Levaquin lawsuit plaintiffs and others who allegedly developed peripheral neuropathy due to their use of fluoroquinolone antibiotics have asked a Pennsylvania judge to centralize their claims in the Philadelphia Court of Common Pleas. In a petition filed last month, the plaintiffs contend that the establishment of a mass tort program for these cases will streamline the discovery process and avoid inconsistent pretrial rulings.
According to the petition, at least 30 lawsuits have been filed in Pennsylvania on behalf of patients who were allegedly stricken with peripheral neuropathy following treatment with Levaquin or another fluoroquinolone antibiotic. However, the document asserts that attorneys are preparing to file an additional 30 cases, and that more lawsuits are likely in the future.
“In light of the numerous common issues and questions of fact involved in these cases, the handling and disposition of these cases through the mass tort program will benefit the parties and witnesses, while serving to promote the efficient prosecution and resolution of these related actions,” the petition said.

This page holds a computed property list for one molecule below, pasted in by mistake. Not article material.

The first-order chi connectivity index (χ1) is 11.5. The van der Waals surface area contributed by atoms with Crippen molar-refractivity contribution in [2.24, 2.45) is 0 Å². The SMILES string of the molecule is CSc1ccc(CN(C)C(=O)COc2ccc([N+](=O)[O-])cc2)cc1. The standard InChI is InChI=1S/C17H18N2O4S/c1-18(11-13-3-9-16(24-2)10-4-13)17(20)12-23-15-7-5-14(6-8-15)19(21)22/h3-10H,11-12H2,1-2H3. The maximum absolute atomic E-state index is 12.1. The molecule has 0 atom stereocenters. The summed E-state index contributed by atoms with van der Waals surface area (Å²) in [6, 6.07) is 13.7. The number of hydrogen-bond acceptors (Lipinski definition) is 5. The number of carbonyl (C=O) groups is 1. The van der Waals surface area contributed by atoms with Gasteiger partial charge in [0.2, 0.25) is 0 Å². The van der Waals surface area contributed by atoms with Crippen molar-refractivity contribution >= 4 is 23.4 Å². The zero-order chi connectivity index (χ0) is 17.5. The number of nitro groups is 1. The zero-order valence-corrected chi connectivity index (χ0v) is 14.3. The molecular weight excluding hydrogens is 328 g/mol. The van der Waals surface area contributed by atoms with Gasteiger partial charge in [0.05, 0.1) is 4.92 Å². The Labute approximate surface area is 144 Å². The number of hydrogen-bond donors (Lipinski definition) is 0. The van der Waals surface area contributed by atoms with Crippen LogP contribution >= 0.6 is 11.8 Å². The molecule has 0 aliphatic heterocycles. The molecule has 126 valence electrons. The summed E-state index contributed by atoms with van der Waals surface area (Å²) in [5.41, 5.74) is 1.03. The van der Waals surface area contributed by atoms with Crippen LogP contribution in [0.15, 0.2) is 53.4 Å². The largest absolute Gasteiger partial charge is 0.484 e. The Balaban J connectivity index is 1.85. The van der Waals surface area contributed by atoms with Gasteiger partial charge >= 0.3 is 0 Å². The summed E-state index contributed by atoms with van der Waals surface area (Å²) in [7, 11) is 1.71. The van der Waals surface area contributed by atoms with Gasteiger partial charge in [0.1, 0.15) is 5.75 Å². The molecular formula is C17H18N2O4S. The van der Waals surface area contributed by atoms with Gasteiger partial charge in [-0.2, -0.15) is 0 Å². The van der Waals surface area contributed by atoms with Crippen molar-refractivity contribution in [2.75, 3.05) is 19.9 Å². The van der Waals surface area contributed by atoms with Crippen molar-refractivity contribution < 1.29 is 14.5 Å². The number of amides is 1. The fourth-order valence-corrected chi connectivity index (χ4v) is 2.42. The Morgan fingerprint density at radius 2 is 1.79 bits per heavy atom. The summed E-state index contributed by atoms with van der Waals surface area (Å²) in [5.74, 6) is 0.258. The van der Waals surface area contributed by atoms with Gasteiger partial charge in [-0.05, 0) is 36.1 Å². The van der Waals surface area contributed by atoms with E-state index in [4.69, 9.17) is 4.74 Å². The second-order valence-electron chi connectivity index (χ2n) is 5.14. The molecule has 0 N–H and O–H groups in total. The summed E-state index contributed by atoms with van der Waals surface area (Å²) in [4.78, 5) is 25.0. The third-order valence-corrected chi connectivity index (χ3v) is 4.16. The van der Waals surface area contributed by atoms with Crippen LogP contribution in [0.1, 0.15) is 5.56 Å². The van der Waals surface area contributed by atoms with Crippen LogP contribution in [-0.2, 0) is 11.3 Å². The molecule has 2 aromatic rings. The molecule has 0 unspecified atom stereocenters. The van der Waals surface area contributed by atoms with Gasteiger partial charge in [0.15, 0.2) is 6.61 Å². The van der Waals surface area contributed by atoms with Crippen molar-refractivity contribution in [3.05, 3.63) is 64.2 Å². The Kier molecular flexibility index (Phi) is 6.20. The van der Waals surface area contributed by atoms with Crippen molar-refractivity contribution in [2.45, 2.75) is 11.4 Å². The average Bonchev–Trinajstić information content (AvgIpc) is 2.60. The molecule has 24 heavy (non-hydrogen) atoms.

Fluoroquinolones include the name brand drugs Levaquin, Cipro and Avelox. The powerful antibiotics are used to treat a variety of bacterial infections, including respiratory, sinus and urinary tract infections. Since 2004, peripheral neuropathy, a serious type of nerve damage, has been listed on fluoroquinolone labels as a possible side effect. However, the U.S. Food & Drug Administration (FDA) ordered that stronger warnings about the potential for this disorder be added to the labels in 2013. Among other things, the agency required the removal of a statement that characterized nerve damage as rare.
Plaintiffs who have filed Levaquin lawsuits and other fluoroquinolone claims allege that the drug’s manufacturers failed to provide doctors and patients with adequate warning regarding the potential for peripheral neuropathy. The various defendants face charges of negligence, strict liability, breach of warranty, negligent misrepresentation and fraud.
The filing of this petition comes as more than 200 similar peripheral neuropathy lawsuits involving Levaquin, Avelox and Cipro move forward in a multidistrict litigation established earlier this year in the U.S. District Court, District of Minnesota. That litigation is expected to convene its initial status conference next month.